Is Mexico’s resource El Dorado in danger? Important news for you!

Last Updated: 20. Februar 2024By

As you may have already noticed, pressure on the mining sector has been increasing in many Latin American countries in recent years. Mexico is also affected by this.

Mexico as a resource El Dorado: First of all, the North American country is rich in important resources. Mexico is the world’s largest producer of silver. The big players on site include Fresnillo, Pan American Silver, and First Majestic Silver. In addition, Mexico has large deposits of gold, copper, lead, zinc, and various other metals. In the picture you can see the most important mining products of Mexico based on their value volume:

Source: Investing News ( )

No wonder that mining is an important anchor of the local economy. In 2021, according to the National Institute of Statistics and Geography (INEGI), the metal sector contributed 9.62% to the industrial gross domestic product and 3.06% to the overall GDP. Mexico is also an important supplier of raw materials to the United States, especially in terms of agricultural products, but also in terms of important metals. As a result, many foreign companies are active in the Mexican market.

New laws since 2023: President Obrador fights the mining industry For decades, the industry in Mexico had benefited from rather liberal mining laws. But now there is a paradigm shift. Last year, the government under Andrés Manuel López Obrador passed reforms for the mining sector. These provide for a reduction of mining concessions from originally 50 to now 30 years. In addition, authorities now only issue water permits under stricter conditions. This means that companies must take into account the environmental rights of local communities to a greater extent.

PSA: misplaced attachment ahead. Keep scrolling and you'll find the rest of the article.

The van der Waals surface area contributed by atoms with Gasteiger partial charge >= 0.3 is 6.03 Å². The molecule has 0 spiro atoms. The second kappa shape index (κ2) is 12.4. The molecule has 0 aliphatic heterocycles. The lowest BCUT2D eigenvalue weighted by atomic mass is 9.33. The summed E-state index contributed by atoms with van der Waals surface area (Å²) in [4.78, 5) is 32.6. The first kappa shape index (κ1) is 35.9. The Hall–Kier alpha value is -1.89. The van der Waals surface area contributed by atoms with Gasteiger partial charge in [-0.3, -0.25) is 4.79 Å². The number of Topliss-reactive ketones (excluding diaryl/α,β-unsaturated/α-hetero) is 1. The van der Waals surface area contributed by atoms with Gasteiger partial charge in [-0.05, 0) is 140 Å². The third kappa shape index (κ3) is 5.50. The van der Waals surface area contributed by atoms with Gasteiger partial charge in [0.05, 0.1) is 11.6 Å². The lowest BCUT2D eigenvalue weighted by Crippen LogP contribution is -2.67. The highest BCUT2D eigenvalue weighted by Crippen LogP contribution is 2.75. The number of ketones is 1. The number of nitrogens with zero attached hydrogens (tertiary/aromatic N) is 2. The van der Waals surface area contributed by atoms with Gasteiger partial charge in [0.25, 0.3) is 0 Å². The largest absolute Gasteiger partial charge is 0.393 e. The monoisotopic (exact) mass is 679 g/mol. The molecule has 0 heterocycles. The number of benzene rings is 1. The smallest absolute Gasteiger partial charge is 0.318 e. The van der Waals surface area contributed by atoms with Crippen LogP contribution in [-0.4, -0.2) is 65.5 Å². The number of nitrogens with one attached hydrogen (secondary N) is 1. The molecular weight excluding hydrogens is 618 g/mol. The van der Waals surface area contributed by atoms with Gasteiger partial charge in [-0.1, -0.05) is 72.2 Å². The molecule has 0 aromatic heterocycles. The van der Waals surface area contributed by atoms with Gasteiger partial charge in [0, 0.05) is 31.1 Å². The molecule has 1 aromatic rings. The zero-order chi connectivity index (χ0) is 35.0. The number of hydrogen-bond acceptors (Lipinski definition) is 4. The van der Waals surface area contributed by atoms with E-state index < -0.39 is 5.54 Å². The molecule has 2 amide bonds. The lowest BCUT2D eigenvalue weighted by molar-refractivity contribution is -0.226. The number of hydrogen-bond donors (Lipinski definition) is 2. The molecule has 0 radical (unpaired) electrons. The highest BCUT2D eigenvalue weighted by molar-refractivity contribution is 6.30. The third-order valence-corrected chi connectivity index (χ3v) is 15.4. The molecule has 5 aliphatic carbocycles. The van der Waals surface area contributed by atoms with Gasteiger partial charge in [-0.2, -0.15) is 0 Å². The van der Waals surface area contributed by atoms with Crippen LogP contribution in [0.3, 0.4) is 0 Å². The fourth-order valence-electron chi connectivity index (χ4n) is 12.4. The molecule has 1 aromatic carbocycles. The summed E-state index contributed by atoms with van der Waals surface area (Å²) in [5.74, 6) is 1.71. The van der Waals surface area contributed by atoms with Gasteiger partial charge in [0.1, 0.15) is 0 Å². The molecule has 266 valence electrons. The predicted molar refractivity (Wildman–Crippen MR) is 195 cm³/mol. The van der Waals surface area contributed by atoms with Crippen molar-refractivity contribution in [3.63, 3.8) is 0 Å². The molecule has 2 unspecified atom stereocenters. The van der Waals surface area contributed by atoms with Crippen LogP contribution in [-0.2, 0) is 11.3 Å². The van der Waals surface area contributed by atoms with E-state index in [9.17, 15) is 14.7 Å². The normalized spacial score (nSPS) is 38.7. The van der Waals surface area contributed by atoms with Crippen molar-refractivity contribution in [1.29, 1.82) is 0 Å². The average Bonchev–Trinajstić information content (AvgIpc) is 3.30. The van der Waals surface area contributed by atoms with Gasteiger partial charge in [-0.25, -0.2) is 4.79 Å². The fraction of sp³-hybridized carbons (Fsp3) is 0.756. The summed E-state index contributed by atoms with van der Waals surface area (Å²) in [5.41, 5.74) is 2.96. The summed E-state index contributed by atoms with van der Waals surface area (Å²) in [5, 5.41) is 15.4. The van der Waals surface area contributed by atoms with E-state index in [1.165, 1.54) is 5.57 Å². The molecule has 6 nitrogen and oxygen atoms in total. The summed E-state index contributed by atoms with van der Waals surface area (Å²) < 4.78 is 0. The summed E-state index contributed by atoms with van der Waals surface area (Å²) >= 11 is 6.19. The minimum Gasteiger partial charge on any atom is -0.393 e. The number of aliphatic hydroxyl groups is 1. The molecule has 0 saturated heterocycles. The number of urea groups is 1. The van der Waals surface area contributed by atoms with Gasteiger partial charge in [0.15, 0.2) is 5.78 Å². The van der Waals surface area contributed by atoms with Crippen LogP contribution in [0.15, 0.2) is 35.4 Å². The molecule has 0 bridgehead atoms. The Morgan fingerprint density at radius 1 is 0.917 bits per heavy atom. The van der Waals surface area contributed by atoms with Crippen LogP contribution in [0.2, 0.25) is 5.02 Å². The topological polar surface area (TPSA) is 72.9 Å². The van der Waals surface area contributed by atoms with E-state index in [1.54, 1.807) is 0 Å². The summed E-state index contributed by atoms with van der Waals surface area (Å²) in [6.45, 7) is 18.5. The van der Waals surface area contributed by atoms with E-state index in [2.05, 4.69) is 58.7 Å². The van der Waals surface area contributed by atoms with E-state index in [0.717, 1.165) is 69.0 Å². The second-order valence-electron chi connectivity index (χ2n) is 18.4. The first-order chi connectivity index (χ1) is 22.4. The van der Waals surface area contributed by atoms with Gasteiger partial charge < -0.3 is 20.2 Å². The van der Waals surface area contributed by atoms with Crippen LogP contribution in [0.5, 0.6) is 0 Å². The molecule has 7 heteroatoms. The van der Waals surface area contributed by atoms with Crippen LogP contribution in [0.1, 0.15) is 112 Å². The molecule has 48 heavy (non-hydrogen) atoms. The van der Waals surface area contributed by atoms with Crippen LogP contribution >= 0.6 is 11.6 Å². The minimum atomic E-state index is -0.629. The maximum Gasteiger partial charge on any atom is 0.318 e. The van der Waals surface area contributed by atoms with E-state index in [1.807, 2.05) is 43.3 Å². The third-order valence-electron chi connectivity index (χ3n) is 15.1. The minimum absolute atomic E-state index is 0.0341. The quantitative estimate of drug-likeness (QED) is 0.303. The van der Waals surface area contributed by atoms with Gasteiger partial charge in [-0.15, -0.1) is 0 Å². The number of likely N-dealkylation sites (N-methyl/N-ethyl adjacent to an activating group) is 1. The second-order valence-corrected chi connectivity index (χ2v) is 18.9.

Last but not least, there has been a public bidding system for all concessions since 2023. Previously, there was a priority procedure. The bids increase the complexity of approval procedures, their duration, and thus the risk for mining companies. The government justifies the stricter regulations mainly with the environmental impacts of mining.

Government pushes for ban on open-pit mining But the left-wing President Obrador is not satisfied with this. A few days ago, the politician proposed another, much more far-reaching change. According to his own statements, the president has submitted a constitutional reform to parliament to significantly restrict open-pit mining activities in Mexico.

Specifically, Obrador envisions that no permits for new open-pit mining projects may be granted in Mexico. At the same time, Environment Minister María Luisa Albores emphasized that many of the concessions already granted were associated with significant risks to the environment. Therefore, the government has ordered the creation of five new nature reserves to render existing concessions invalid.

For the industry, a legally regulated ban on open-pit mining would be another bitter pill to swallow. Of the approximately 250 mines currently in operation in Mexico, 97 are classified as open-pit mines and 152 as underground mines. The most important open-pit projects include „Herradura“ by Fresnillo, „Peñasquito“ by Newmont, and „Pinos Altos“ by Agnico Eagle Mines. In fact, since the Obrador government took office in 2018, the Ministry of Environment has hardly issued any permits for new open-pit mining projects. Now this refusal could be enshrined in law.

Mining industry protests The criticism from the mining industry did not take long to materialize. The head of Mexico’s largest mining company, Grupo México, Germán Larrea, pointed out that most open-pit projects nowadays are environmentally friendly, as they use state-of-the-art facilities. In addition, flora and fauna near the sites can be restored in the long term (via Mexico Business News, MBN).

Ralph Shearing, former CEO of Altaley Mining, stated according to MBN that a ban on open-pit mining is unnecessary and would cause massive damage to the industry. Shearing pointed out the enormous economic benefits of mines for the regions and local communities.

My conclusion for you The fact that Mexico now also wants to tighten the screws on the mining sector even further is of course not good news for many resource stocks. However, this is not set in stone yet. First, parliament would have to approve the president’s proposal. Second, elections will take place in Mexico later this year, which could change the political landscape again.

The mining industry will now have to lobby with all its might to publicly highlight the economic importance of the sector for Mexico before the election. The fact is: the Mexican government cannot completely do without mining. The industry is too important for the economy.